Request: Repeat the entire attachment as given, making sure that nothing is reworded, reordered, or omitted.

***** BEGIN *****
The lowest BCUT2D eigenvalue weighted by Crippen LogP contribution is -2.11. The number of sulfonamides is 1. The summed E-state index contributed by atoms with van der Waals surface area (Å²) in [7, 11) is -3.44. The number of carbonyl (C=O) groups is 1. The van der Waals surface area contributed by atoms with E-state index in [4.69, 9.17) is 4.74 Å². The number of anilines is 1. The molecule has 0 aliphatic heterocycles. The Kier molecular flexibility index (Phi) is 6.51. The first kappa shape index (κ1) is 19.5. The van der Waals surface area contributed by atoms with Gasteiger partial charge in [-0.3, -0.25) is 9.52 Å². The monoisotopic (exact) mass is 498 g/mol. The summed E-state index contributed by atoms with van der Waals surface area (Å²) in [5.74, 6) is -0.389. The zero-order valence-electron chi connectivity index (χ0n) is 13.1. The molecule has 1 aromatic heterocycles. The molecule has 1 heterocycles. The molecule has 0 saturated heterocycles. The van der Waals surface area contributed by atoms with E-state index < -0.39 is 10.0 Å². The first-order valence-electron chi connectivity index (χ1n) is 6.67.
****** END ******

The lowest BCUT2D eigenvalue weighted by Crippen LogP contribution is -2.11. The number of sulfonamides is 1. The summed E-state index contributed by atoms with van der Waals surface area (Å²) in [7, 11) is -3.44. The number of carbonyl (C=O) groups is 1. The van der Waals surface area contributed by atoms with E-state index in [4.69, 9.17) is 4.74 Å². The number of anilines is 1. The molecule has 0 aliphatic heterocycles. The Kier molecular flexibility index (Phi) is 6.51. The first kappa shape index (κ1) is 19.5. The van der Waals surface area contributed by atoms with Gasteiger partial charge in [-0.3, -0.25) is 9.52 Å². The monoisotopic (exact) mass is 498 g/mol. The summed E-state index contributed by atoms with van der Waals surface area (Å²) in [5.74, 6) is -0.389. The zero-order valence-electron chi connectivity index (χ0n) is 13.1. The molecule has 1 aromatic heterocycles. The molecule has 1 heterocycles. The molecule has 0 saturated heterocycles. The van der Waals surface area contributed by atoms with E-state index < -0.39 is 10.0 Å². The first-order valence-electron chi connectivity index (χ1n) is 6.67.